ImmaculateSupper

ImmaculateSupper
Frans Snijders, Still life with small game and fruits; 1600 - 1657, Rijksmuseum, Netherlands
Cheers (or something)!

I'm more skilled at creating leftovers than I am at producing suppers. I possess no sense of proportion. I can't seem to think in realistic portion sizes anymore than I can imagine in cubic furlongs. The Tupperware® remains in near constant use, holding some once-treasure in the often fantastic notion that someone might finish it off later. We periodically purge the fridges of science projects, leaving a congealed centerpiece on the deck for the magpies. Some of that shit, not even the magpies will tackle, and so it smells up the garbage can until the following Tuesday. I understand how wasteful this cycle seems and if I could do better, I certainly would do better, but I seem stuck with this disappointing status quo. Sure, the supper looks like a feast when set upon the table. It later becomes little better than an enduring inconvenience.

Last night, though, I managed to produce what I refer to as an ImmaculateSupper, one which fully satisfies the diners while leaving no leftovers, nary a scrap.
Perhaps one in ten of my suppers ends up being Immaculate, so an appearance of one doesn't quite qualify as rare, but they're infrequent enough to spark recognition if not our-right celebration. The Tupperware® rested easy last night. Nobody needed to ferret around finding fridge space for a fresh batch of impending specimens. A supper free and clear with nothing remaining to later impair my reputation.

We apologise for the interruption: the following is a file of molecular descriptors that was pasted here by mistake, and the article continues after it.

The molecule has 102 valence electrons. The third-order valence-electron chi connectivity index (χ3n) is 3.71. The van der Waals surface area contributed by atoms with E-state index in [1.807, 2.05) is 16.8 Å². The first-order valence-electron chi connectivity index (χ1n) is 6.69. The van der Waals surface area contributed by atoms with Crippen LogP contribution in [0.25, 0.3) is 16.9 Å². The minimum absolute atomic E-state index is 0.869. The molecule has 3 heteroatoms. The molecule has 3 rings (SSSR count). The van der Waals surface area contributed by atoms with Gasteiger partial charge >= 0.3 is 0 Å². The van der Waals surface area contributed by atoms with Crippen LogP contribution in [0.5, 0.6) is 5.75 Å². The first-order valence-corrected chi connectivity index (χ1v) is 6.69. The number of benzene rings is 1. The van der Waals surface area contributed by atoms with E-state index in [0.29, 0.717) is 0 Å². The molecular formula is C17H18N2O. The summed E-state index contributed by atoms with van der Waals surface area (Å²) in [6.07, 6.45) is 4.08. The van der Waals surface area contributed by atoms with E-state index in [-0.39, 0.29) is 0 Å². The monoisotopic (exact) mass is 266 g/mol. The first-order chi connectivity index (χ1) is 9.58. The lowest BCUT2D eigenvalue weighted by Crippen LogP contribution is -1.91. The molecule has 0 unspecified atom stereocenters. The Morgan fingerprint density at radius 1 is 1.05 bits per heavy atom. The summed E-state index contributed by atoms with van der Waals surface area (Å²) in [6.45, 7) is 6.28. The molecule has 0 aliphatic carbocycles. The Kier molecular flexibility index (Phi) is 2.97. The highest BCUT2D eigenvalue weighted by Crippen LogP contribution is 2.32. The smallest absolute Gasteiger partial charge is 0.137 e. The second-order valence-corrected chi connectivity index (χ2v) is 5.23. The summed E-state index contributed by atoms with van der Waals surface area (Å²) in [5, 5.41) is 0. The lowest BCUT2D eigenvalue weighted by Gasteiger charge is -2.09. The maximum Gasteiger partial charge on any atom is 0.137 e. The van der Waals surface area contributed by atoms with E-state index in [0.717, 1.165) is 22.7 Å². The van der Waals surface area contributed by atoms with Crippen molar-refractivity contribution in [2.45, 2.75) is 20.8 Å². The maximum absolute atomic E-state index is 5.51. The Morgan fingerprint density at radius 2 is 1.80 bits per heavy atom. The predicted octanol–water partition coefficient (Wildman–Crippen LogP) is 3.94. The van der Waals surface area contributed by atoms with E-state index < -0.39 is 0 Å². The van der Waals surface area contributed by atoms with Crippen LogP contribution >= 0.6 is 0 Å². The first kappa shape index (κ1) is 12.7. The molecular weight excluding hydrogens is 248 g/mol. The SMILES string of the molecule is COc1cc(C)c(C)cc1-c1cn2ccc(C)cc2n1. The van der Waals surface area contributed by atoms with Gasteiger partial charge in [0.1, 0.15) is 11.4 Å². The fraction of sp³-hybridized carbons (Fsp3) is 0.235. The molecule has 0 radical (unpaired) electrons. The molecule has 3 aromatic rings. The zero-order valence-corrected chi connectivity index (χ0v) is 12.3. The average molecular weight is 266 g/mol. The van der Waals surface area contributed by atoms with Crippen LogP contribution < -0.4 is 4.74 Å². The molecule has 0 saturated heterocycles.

"Is this new tuna or old beef?," The Muse might innocently ask as she scours out a shelf in search of a topping for one of her take-to-work salads.

"Don't ask!," I reply, but it's already too late by then to side-step the sting. There are still children starving in Africa, and I remain a sinner, repentant but usually powerless to avoid temptation. Three pounds of boneless short ribs seemed like a reasonable purchase. I figured that six hours of braising would reduce their volume by a third, but then I piled a bumper harvest of winter veg around the meat to yield four pounds of finished entree, so half remains. The remainders will end up camouflaged so well that even a concerted search will not find them. I swear that the fridge holds about half of its space in some weird blackhole suspension. Stuff easily slips in but cannot be recovered until waaaaay past its pull date. I cannot locate whatever The Muse put in and she cannot for the life of her find whatever I filed away, and neither of us can divine what became of anything The Otter piled away. Leftovers seem the very bane of our existence.

A certain beneficence settles over the place whenever we realize what has just taken place. We created a supper that achieved the improbable if not quite the impossible, for we have proof before us that guiding angels do, indeed, sometimes pass by. We both understand that these events amount to accidents, that neither of us will ever learn a whit about portion control. As usual with blessings, we stumbled into this one, special due more to random selection than holy intercession, yet that feeling persists. We hold actual proof that we're at least sometimes worthy of our place in the damned food chain. We actually can sometimes find satisfaction somewhere other than in foregone gluttony, for only abject gluttony could clear a typical supper table here. Cheers (or something)!

©2020 by David A. Schmaltz - all rights reserved








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